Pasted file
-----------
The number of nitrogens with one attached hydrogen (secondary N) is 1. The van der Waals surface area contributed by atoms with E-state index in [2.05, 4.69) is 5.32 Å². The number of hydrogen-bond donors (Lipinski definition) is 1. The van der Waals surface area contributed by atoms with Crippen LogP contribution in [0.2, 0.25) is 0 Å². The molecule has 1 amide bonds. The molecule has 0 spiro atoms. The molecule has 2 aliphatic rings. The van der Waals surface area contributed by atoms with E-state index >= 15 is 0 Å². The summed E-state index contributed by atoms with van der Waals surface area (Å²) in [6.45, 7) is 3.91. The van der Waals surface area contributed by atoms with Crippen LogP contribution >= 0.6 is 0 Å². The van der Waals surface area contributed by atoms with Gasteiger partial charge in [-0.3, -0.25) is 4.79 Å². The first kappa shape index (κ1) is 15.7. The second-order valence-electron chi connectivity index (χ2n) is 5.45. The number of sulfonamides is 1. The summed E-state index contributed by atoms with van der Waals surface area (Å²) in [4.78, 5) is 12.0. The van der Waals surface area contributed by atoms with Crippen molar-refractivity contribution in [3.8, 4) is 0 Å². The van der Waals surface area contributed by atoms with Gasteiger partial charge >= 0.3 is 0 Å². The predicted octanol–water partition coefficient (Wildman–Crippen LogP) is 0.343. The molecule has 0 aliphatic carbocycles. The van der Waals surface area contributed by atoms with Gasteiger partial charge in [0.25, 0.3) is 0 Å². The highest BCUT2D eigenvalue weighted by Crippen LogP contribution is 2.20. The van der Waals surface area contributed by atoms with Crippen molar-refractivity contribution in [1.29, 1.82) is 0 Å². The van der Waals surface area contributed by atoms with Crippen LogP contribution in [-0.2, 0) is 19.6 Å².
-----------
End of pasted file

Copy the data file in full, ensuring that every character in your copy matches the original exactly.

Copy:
The number of nitrogens with one attached hydrogen (secondary N) is 1. The van der Waals surface area contributed by atoms with E-state index in [2.05, 4.69) is 5.32 Å². The number of hydrogen-bond donors (Lipinski definition) is 1. The van der Waals surface area contributed by atoms with Crippen LogP contribution in [0.2, 0.25) is 0 Å². The molecule has 1 amide bonds. The molecule has 0 spiro atoms. The molecule has 2 aliphatic rings. The van der Waals surface area contributed by atoms with E-state index >= 15 is 0 Å². The summed E-state index contributed by atoms with van der Waals surface area (Å²) in [6.45, 7) is 3.91. The van der Waals surface area contributed by atoms with Crippen LogP contribution >= 0.6 is 0 Å². The van der Waals surface area contributed by atoms with Gasteiger partial charge in [-0.3, -0.25) is 4.79 Å². The first kappa shape index (κ1) is 15.7. The second-order valence-electron chi connectivity index (χ2n) is 5.45. The number of sulfonamides is 1. The summed E-state index contributed by atoms with van der Waals surface area (Å²) in [4.78, 5) is 12.0. The van der Waals surface area contributed by atoms with Crippen molar-refractivity contribution in [3.8, 4) is 0 Å². The van der Waals surface area contributed by atoms with Gasteiger partial charge >= 0.3 is 0 Å². The predicted octanol–water partition coefficient (Wildman–Crippen LogP) is 0.343. The molecule has 0 aliphatic carbocycles. The van der Waals surface area contributed by atoms with Gasteiger partial charge in [0.25, 0.3) is 0 Å². The highest BCUT2D eigenvalue weighted by Crippen LogP contribution is 2.20. The van der Waals surface area contributed by atoms with Crippen molar-refractivity contribution in [1.29, 1.82) is 0 Å². The van der Waals surface area contributed by atoms with Crippen LogP contribution in [-0.2, 0) is 19.6 Å².